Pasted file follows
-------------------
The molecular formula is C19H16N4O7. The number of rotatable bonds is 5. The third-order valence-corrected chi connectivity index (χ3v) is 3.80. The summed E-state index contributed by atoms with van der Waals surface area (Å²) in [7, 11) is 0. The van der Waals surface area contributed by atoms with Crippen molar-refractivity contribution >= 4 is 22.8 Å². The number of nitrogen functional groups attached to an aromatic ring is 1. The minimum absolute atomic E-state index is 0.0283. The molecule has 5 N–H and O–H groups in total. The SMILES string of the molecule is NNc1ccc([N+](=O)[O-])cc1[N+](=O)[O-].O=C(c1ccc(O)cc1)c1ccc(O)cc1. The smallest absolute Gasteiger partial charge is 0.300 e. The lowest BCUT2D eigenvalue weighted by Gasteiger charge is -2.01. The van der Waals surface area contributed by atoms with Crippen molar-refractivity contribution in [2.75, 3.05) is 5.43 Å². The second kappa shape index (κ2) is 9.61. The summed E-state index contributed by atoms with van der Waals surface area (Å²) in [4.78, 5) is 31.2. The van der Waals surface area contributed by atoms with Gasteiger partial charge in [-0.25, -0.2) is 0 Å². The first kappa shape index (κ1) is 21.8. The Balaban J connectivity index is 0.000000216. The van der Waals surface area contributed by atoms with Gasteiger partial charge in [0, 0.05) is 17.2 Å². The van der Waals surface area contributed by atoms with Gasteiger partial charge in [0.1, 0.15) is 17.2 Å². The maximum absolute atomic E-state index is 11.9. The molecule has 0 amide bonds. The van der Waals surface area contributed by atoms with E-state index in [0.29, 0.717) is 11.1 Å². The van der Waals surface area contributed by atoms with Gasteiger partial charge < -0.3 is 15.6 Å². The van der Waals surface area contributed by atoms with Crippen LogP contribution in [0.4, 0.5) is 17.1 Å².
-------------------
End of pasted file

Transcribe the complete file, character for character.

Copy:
The molecular formula is C19H16N4O7. The number of rotatable bonds is 5. The third-order valence-corrected chi connectivity index (χ3v) is 3.80. The summed E-state index contributed by atoms with van der Waals surface area (Å²) in [7, 11) is 0. The van der Waals surface area contributed by atoms with Crippen molar-refractivity contribution >= 4 is 22.8 Å². The number of nitrogen functional groups attached to an aromatic ring is 1. The minimum absolute atomic E-state index is 0.0283. The molecule has 5 N–H and O–H groups in total. The SMILES string of the molecule is NNc1ccc([N+](=O)[O-])cc1[N+](=O)[O-].O=C(c1ccc(O)cc1)c1ccc(O)cc1. The smallest absolute Gasteiger partial charge is 0.300 e. The lowest BCUT2D eigenvalue weighted by Gasteiger charge is -2.01. The van der Waals surface area contributed by atoms with Crippen molar-refractivity contribution in [2.75, 3.05) is 5.43 Å². The second kappa shape index (κ2) is 9.61. The summed E-state index contributed by atoms with van der Waals surface area (Å²) in [4.78, 5) is 31.2. The van der Waals surface area contributed by atoms with Gasteiger partial charge in [-0.25, -0.2) is 0 Å². The first kappa shape index (κ1) is 21.8. The Balaban J connectivity index is 0.000000216. The van der Waals surface area contributed by atoms with Gasteiger partial charge in [0, 0.05) is 17.2 Å². The van der Waals surface area contributed by atoms with Gasteiger partial charge in [0.1, 0.15) is 17.2 Å². The maximum absolute atomic E-state index is 11.9. The molecule has 0 amide bonds. The van der Waals surface area contributed by atoms with E-state index in [0.29, 0.717) is 11.1 Å². The van der Waals surface area contributed by atoms with Gasteiger partial charge < -0.3 is 15.6 Å². The van der Waals surface area contributed by atoms with Crippen LogP contribution in [0.4, 0.5) is 17.1 Å².